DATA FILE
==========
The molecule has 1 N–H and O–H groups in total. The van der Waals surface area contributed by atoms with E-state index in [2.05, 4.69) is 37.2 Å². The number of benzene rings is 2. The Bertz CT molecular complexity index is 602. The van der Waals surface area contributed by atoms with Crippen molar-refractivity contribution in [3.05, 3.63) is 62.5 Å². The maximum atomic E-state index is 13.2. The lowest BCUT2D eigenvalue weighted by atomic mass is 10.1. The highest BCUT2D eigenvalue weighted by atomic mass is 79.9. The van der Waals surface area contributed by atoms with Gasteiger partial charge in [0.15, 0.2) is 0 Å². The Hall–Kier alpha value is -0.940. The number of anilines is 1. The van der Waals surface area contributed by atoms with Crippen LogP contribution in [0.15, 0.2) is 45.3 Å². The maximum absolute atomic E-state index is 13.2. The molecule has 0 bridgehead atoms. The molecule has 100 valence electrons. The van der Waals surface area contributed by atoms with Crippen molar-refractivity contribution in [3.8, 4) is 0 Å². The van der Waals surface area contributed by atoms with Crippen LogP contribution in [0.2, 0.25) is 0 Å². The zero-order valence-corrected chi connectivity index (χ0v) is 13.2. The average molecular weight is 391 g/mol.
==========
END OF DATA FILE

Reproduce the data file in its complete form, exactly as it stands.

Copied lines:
The molecule has 1 N–H and O–H groups in total. The van der Waals surface area contributed by atoms with E-state index in [2.05, 4.69) is 37.2 Å². The number of benzene rings is 2. The Bertz CT molecular complexity index is 602. The van der Waals surface area contributed by atoms with Crippen molar-refractivity contribution in [3.05, 3.63) is 62.5 Å². The maximum atomic E-state index is 13.2. The lowest BCUT2D eigenvalue weighted by atomic mass is 10.1. The highest BCUT2D eigenvalue weighted by atomic mass is 79.9. The van der Waals surface area contributed by atoms with Gasteiger partial charge in [0.15, 0.2) is 0 Å². The Hall–Kier alpha value is -0.940. The number of anilines is 1. The van der Waals surface area contributed by atoms with Crippen LogP contribution in [0.15, 0.2) is 45.3 Å². The maximum absolute atomic E-state index is 13.2. The molecule has 0 bridgehead atoms. The molecule has 100 valence electrons. The van der Waals surface area contributed by atoms with Crippen molar-refractivity contribution in [3.8, 4) is 0 Å². The van der Waals surface area contributed by atoms with Crippen LogP contribution in [0.2, 0.25) is 0 Å². The zero-order valence-corrected chi connectivity index (χ0v) is 13.2. The average molecular weight is 391 g/mol.